Milk may strengthen on rising prices
MILC projection sees lower payments in coming months, which indicates profit
By CAROL RYAN DUMAS
Markets for butter, cheese, nonfat dry milk and whey have strengthened, but prices to producers are still falling.
Rob Vandenheuvel, manager of California Milk Producers Council, said it is because of the lag time in federal marketing orders. In federal orders outside California, the milk price is based on USDA National Agricultural Statistics Service's survey prices.
"They may be pegged to CME, but it takes time for higher commodity prices to make their way to producer prices," he said. "It's a timing thing; you'll see prices in federal marketing orders move up."
In California's marketing order, milk prices are based on CME butter and cheese prices. As butter prices moved up and cheese prices strengthened, prices to producers increased, he said.
The milk price for California's Class 4a, used in butter and powder, for December was $14.67 per hundredweight. The January price is $16.24. The milk price for Class 4b, used in cheese, is down a bit, to $11.72 in January from $12.22 in December, but the December price was reflective of higher cheese prices in early December, Vandenheuvel said.
One indication that producers will benefit from strengthening dairy-product prices is Cornell University's projection of Milk Income Loss Contract payments, he said.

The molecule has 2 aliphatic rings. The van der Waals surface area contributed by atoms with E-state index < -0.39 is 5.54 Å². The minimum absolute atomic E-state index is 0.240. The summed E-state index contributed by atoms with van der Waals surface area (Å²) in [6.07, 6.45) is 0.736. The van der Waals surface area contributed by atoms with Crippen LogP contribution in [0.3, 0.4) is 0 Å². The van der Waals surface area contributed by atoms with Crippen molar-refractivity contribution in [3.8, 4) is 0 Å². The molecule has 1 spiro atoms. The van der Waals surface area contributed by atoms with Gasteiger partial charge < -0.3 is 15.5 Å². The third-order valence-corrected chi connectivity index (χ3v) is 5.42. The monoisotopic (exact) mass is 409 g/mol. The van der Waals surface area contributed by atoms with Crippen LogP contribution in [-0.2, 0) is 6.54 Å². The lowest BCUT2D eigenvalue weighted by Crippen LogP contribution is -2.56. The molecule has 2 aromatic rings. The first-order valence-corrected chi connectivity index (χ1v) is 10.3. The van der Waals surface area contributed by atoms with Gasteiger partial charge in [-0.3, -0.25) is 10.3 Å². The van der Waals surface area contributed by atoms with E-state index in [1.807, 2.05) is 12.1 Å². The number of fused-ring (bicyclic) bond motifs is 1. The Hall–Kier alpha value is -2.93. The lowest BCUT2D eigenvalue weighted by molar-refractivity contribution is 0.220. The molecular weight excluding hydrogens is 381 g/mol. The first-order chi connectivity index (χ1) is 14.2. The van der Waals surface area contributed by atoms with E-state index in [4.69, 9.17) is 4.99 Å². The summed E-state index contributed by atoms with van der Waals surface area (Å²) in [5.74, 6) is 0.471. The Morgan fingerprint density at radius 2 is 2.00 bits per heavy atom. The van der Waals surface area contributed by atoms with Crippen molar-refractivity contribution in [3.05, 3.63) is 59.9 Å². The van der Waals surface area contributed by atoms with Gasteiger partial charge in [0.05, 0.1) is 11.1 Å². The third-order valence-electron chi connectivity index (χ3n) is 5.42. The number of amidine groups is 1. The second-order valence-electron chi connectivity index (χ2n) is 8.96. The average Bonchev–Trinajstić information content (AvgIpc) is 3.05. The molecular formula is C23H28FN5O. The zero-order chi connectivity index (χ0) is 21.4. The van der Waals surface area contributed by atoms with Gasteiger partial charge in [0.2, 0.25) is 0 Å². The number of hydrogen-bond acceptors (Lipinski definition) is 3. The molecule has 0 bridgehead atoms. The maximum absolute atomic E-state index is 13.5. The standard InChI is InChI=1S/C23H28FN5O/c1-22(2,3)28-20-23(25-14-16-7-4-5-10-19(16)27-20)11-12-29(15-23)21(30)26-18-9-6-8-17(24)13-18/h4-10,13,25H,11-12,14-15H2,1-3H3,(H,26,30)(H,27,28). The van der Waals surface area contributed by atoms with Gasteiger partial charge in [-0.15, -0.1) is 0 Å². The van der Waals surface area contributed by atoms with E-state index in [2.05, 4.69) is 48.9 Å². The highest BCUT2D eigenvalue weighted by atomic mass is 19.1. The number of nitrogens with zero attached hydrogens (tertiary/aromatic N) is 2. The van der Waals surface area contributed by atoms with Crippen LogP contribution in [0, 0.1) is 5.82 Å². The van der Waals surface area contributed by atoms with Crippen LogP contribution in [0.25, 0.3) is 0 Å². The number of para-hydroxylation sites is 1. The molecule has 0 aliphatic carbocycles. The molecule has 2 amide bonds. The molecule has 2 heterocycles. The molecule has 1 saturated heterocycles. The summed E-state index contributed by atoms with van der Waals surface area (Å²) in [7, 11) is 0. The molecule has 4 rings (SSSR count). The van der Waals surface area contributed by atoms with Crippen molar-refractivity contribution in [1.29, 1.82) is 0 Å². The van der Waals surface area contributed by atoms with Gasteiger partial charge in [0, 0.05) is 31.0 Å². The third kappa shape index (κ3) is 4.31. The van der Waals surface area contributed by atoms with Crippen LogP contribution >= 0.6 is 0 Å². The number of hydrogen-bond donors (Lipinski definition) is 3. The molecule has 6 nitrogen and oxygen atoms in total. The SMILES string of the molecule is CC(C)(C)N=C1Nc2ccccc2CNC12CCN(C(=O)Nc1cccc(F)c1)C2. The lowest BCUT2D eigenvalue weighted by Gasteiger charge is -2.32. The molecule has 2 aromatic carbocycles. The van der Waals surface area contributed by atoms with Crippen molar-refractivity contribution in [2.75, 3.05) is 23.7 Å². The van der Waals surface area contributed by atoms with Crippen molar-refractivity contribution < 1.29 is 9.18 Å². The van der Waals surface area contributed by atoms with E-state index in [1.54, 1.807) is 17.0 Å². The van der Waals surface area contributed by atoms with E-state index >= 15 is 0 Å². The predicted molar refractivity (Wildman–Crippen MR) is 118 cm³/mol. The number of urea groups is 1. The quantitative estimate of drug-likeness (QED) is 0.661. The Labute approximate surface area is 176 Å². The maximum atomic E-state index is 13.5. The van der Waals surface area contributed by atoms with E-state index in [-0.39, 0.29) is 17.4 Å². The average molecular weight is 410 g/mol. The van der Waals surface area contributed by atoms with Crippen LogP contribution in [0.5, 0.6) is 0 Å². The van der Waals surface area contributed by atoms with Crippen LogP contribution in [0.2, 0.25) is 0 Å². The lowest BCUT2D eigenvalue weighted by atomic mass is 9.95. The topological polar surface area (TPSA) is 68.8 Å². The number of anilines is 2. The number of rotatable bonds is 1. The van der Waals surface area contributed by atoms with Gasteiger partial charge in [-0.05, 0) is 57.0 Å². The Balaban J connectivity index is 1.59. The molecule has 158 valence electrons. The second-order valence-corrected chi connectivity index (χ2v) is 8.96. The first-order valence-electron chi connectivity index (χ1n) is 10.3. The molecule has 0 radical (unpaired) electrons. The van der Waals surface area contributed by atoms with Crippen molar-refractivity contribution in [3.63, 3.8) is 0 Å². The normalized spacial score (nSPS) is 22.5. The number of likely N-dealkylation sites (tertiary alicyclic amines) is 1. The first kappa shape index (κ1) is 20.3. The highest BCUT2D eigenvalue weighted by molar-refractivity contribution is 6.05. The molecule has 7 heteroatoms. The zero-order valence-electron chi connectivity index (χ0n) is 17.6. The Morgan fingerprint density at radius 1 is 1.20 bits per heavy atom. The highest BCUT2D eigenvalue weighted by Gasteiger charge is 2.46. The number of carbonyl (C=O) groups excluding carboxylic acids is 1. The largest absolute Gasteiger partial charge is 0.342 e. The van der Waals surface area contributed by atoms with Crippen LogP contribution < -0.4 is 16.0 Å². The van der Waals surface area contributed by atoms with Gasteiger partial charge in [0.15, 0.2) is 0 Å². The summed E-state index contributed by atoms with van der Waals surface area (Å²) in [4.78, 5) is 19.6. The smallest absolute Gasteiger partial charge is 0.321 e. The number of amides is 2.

Those projections changed overnight last week. On Jan. 6, the projections went from MILC payments for all of 2011, at a high in March of 67 cents a hundredweight, to a Jan. 7 projection of almost no payments after March, with only a penny in June and three cents in July.
An overnight change might support the viewpoint of Mike Roth, Jerome, Idaho, dairyman and president of Idaho Dairymen's Association. He said a lot of what determines producer prices is based on speculation.
"For every trade on the CME, there is a buyer and seller; one who thinks it (the price) will go down and one who thinks it will go up," he said. "Most speculators don't care what the market does or if farmers are making money; they just want volatility so that they can make trades up and down and make money when the markets move."
In addition, only a tiny percentage of milk is traded, and that means there is very little liquidity, he said.
"The banks like us to sell milk because it makes them feel better that we are trying to lock in a profit. Most of the time, we give up profit by doing that," he added.